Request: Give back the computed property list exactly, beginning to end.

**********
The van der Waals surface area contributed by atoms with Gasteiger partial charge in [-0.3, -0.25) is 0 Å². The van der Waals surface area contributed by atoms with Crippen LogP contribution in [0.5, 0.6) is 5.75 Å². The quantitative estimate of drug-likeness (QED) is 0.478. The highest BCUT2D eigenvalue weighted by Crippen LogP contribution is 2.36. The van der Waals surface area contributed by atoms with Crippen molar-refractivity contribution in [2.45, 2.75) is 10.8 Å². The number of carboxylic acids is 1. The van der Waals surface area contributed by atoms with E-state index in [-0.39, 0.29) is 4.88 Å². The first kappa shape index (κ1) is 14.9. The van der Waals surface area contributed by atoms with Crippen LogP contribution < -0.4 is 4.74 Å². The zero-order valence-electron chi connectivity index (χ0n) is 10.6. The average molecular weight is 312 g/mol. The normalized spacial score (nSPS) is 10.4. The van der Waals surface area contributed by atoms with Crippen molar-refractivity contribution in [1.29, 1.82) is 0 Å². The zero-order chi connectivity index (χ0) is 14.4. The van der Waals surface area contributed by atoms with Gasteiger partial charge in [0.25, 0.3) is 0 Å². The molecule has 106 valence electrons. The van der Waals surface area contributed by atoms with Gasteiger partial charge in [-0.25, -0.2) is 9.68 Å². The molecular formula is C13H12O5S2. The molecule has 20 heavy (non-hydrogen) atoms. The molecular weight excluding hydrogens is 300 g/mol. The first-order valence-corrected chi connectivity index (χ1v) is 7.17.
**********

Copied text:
The van der Waals surface area contributed by atoms with Gasteiger partial charge in [-0.3, -0.25) is 0 Å². The van der Waals surface area contributed by atoms with Crippen LogP contribution in [0.5, 0.6) is 5.75 Å². The quantitative estimate of drug-likeness (QED) is 0.478. The highest BCUT2D eigenvalue weighted by Crippen LogP contribution is 2.36. The van der Waals surface area contributed by atoms with Crippen molar-refractivity contribution in [2.45, 2.75) is 10.8 Å². The number of carboxylic acids is 1. The van der Waals surface area contributed by atoms with E-state index in [-0.39, 0.29) is 4.88 Å². The first kappa shape index (κ1) is 14.9. The van der Waals surface area contributed by atoms with Crippen LogP contribution < -0.4 is 4.74 Å². The zero-order valence-electron chi connectivity index (χ0n) is 10.6. The average molecular weight is 312 g/mol. The normalized spacial score (nSPS) is 10.4. The van der Waals surface area contributed by atoms with Crippen molar-refractivity contribution in [1.29, 1.82) is 0 Å². The zero-order chi connectivity index (χ0) is 14.4. The van der Waals surface area contributed by atoms with Gasteiger partial charge in [0.25, 0.3) is 0 Å². The molecule has 106 valence electrons. The van der Waals surface area contributed by atoms with Gasteiger partial charge in [-0.25, -0.2) is 9.68 Å². The molecular formula is C13H12O5S2. The molecule has 20 heavy (non-hydrogen) atoms. The molecular weight excluding hydrogens is 300 g/mol. The first-order valence-corrected chi connectivity index (χ1v) is 7.17.